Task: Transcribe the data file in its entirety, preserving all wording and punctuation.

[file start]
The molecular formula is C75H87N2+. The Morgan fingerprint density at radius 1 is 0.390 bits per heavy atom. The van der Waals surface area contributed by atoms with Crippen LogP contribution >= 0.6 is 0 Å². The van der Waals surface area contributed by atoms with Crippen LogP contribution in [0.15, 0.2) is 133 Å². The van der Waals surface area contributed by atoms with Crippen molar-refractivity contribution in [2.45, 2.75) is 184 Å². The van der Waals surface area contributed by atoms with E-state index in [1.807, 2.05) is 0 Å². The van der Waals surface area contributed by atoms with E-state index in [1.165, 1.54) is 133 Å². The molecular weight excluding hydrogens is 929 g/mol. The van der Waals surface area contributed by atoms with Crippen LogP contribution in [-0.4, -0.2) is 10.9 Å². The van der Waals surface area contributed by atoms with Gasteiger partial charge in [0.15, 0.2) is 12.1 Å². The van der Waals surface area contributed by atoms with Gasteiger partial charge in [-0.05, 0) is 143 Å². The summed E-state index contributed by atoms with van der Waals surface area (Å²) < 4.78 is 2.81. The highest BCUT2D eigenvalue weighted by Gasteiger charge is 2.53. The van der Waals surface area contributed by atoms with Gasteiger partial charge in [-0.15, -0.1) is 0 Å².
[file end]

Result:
The molecular formula is C75H87N2+. The Morgan fingerprint density at radius 1 is 0.390 bits per heavy atom. The van der Waals surface area contributed by atoms with Crippen LogP contribution >= 0.6 is 0 Å². The van der Waals surface area contributed by atoms with Crippen LogP contribution in [0.15, 0.2) is 133 Å². The van der Waals surface area contributed by atoms with Crippen molar-refractivity contribution in [2.45, 2.75) is 184 Å². The van der Waals surface area contributed by atoms with E-state index in [1.807, 2.05) is 0 Å². The van der Waals surface area contributed by atoms with E-state index in [1.165, 1.54) is 133 Å². The molecular weight excluding hydrogens is 929 g/mol. The van der Waals surface area contributed by atoms with Crippen LogP contribution in [-0.4, -0.2) is 10.9 Å². The van der Waals surface area contributed by atoms with Gasteiger partial charge in [0.15, 0.2) is 12.1 Å². The van der Waals surface area contributed by atoms with Gasteiger partial charge in [-0.05, 0) is 143 Å². The summed E-state index contributed by atoms with van der Waals surface area (Å²) < 4.78 is 2.81. The highest BCUT2D eigenvalue weighted by Gasteiger charge is 2.53. The van der Waals surface area contributed by atoms with Gasteiger partial charge in [-0.15, -0.1) is 0 Å².